Bread-and-Butter” Constraints

Lauren Tracey, for the Institute for Security Studies (ISS), writes that some of South Africa’s youth have decided not to participate in elections, given that the realities of poverty, inequality and unemployment are held against the promises of a bright future,34 which is thus found wanting. What are the economic realities of the South African youth?

The Global Youth Wellbeing Index (compiled by the International Youth Foundation and The Center for Strategic and International Studies in Washington) found that South Africa ranks poorly as a nation looking after the wellbeing of its young people, particularly in terms of economic opportunities.35 The Index looks at 40 indicators across six domains, which include Information and Communications Technology, Safety and Security, Health, Education, Citizens’ Participation, and Economic Opportunity. The index was compiled for 30 different countries. South Africa ranked 23rd overall and worst in terms of economic opportunities, with youth unemployment and the number of youth not in training, employment or education playing a large role in the latter ranking.36

According to the World Economic Forum (WEF) Global Risks 2014 Report, South Africa has the third highest unemployment rate in the world for people between the ages of 15 and 25. It stated that more than 50 per cent of South Africans from 15 to 24 years of age are unemployed.37 Furthermore, South Africa’s Gini coefficient (at around 0.7) is indicative of the limited progress that has been made in terms of income equality in the country since the end of apartheid.38 Thus, not only do young people in South Africa grapple with unemployment and little economic opportunity, they do so within a highly unequal society.

But what do these economic realities have to do with low voter turnout? According to the above-mentioned WEF Global Risk 2014 Report, “[M]uch of the younger generation lacks trust in institutions and leaders …” and “… the generation coming of age in 2010 faces high unemployment and precarious job situations, hampering their efforts to build a future and raising the risk of social unrest …”39 Disillusionment among the youth of South Africa with the formal institutions of democracy is probable, given that these institutions and their leaders have yet to cater for the needs of young South Africans, particularly in terms of employment. In the words of a young South African, Asanda Mkhwane (19), "I realised, what am I going to vote for? I don't believe in our government leaders and their empty promises.”40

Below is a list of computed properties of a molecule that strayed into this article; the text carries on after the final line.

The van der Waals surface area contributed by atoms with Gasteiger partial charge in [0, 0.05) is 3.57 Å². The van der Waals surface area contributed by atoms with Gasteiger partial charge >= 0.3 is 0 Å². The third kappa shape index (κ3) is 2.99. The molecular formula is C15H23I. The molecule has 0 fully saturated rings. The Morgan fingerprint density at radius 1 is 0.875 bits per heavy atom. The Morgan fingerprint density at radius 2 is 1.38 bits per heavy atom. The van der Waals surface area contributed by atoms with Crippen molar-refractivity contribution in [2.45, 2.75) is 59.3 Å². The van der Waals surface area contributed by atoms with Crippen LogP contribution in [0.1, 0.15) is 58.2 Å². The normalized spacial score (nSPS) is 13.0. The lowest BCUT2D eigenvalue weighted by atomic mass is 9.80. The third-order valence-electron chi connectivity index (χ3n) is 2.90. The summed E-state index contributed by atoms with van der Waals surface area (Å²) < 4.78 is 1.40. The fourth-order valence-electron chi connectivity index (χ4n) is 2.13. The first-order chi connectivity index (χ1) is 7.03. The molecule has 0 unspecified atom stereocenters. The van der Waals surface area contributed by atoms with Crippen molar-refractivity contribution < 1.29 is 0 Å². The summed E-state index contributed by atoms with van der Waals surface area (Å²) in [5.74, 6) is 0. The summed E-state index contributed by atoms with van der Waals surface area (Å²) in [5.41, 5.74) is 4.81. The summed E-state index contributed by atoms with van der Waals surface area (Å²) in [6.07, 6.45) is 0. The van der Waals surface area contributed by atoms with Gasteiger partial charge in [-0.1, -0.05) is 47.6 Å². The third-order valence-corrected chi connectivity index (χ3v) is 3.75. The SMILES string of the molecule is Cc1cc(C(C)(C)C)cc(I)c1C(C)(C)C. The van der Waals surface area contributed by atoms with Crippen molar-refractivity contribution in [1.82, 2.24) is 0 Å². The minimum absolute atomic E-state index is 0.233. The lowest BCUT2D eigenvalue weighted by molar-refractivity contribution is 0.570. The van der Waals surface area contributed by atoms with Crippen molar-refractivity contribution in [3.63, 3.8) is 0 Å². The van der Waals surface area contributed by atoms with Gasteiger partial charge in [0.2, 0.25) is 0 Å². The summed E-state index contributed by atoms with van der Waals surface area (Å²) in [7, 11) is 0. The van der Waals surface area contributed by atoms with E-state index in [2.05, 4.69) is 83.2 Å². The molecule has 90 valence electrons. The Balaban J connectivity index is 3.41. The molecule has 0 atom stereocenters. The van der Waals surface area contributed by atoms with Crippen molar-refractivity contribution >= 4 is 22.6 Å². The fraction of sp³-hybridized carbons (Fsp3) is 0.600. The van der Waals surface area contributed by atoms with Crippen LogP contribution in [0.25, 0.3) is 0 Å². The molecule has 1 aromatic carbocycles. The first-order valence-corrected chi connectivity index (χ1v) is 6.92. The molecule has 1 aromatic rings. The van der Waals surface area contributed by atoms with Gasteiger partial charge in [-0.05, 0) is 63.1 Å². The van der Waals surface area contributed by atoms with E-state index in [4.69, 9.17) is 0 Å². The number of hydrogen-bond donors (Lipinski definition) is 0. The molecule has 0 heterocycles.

Thus, a combination of a lack of resources necessary to participate (given the high unemployment rates and poverty), as well as disillusionment with political leadership to grapple with these problems, may influence the political participation choices of young South Africans.

Education concerns

A more comprehensive definition of personal resources would factor in education, given that it enables citizens to understand and process information, foster self-confidence and the sense that individuals have the capacity to control their own circumstances, while also empowering them to pursue certain goals and take part in deliberative processes to achieve certain objectives.41 Some scholars assert that education does not directly impact on political participation, but rather on political interest and knowledge,42 as well as on employment opportunities and thus the available resources to participate in political activities.43 So how is South Africa faring in terms of education?

The South African government spends abundantly on education, with 5 per cent of the country’s GDP made available for education. A diagnostic overview by the National Planning Commission (NPC) indicated that the overall gross enrolment ratio in the country is 92 per cent. However, not all learners manage to stay enrolled and complete schooling. Furthermore, despite this financial investment in education, the quality of education provided by state schools in the country is poor.44

The apartheid regime brought about an unequal education system that has been difficult to rectify.45 The South African government has struggled to maintain quality education while improving access to education.46 Furthermore, a research report by Servaas van den Berg et al., “Low Quality Education as a Poverty Trap”, states that the current education system in general delivers outcomes which reinforce patterns of poverty and privilege, instead of addressing or changing them.47 Thus, low-quality education is possibly exacerbating the above-mentioned personal resource constraints, which hinder participation in political activities.

In a study on the predictors of political participation in new democracies, it was indicated that it is important to consider not only the level of education of voters, but also the content of what is learned.48 Considering the low registration rate of 18-to-19-year-old citizens, the need for greater education in preparing first-time voters for their roles in democratic processes is crucial to improve registration and voter turnout.49 As a 22-year-old student from the Eastern Cape expressed in an interview with ISS Africa, “I’ve decided not to vote because I feel I do not know enough to make an informed decision”.50

However, personal resource constraints limiting some of the youth do not render all South African youths apathetic or uninterested in politics. In a democracy, active citizenship involves exercising democratic rights in holding public representatives responsible.51